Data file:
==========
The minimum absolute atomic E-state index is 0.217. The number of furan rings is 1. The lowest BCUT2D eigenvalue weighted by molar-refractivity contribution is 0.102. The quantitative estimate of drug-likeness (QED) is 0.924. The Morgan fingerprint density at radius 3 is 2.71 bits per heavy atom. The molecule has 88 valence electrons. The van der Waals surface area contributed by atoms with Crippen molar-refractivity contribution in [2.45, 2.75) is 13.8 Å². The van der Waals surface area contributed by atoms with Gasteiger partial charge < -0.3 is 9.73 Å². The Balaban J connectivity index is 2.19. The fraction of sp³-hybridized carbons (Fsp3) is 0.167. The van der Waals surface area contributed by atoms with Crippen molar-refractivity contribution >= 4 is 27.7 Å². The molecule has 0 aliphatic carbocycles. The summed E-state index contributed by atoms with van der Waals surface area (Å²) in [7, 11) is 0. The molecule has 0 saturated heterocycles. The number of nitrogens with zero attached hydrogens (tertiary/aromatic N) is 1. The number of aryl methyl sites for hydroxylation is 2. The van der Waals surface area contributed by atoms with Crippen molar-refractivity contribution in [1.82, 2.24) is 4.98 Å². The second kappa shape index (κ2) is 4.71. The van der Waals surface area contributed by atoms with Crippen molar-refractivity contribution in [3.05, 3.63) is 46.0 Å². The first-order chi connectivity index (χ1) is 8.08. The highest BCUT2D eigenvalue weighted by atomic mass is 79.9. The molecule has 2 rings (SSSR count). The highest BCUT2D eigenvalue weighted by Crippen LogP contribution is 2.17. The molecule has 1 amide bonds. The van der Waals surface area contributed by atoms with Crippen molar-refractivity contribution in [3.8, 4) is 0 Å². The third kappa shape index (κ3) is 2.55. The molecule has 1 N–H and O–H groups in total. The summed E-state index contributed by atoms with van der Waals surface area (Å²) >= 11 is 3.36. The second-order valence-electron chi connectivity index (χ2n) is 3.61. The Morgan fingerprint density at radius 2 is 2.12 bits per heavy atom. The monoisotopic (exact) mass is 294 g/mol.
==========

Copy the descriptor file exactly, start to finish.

The minimum absolute atomic E-state index is 0.217. The number of furan rings is 1. The lowest BCUT2D eigenvalue weighted by molar-refractivity contribution is 0.102. The quantitative estimate of drug-likeness (QED) is 0.924. The Morgan fingerprint density at radius 3 is 2.71 bits per heavy atom. The molecule has 88 valence electrons. The van der Waals surface area contributed by atoms with Crippen molar-refractivity contribution in [2.45, 2.75) is 13.8 Å². The van der Waals surface area contributed by atoms with Gasteiger partial charge < -0.3 is 9.73 Å². The Balaban J connectivity index is 2.19. The fraction of sp³-hybridized carbons (Fsp3) is 0.167. The van der Waals surface area contributed by atoms with Crippen molar-refractivity contribution >= 4 is 27.7 Å². The molecule has 0 aliphatic carbocycles. The summed E-state index contributed by atoms with van der Waals surface area (Å²) in [7, 11) is 0. The molecule has 0 saturated heterocycles. The number of nitrogens with zero attached hydrogens (tertiary/aromatic N) is 1. The number of aryl methyl sites for hydroxylation is 2. The van der Waals surface area contributed by atoms with Crippen molar-refractivity contribution in [1.82, 2.24) is 4.98 Å². The second kappa shape index (κ2) is 4.71. The van der Waals surface area contributed by atoms with Crippen molar-refractivity contribution in [3.05, 3.63) is 46.0 Å². The first-order chi connectivity index (χ1) is 8.08. The highest BCUT2D eigenvalue weighted by atomic mass is 79.9. The molecule has 2 rings (SSSR count). The highest BCUT2D eigenvalue weighted by Crippen LogP contribution is 2.17. The molecule has 1 amide bonds. The van der Waals surface area contributed by atoms with Crippen molar-refractivity contribution in [3.8, 4) is 0 Å². The third kappa shape index (κ3) is 2.55. The molecule has 1 N–H and O–H groups in total. The summed E-state index contributed by atoms with van der Waals surface area (Å²) >= 11 is 3.36. The second-order valence-electron chi connectivity index (χ2n) is 3.61. The Morgan fingerprint density at radius 2 is 2.12 bits per heavy atom. The monoisotopic (exact) mass is 294 g/mol.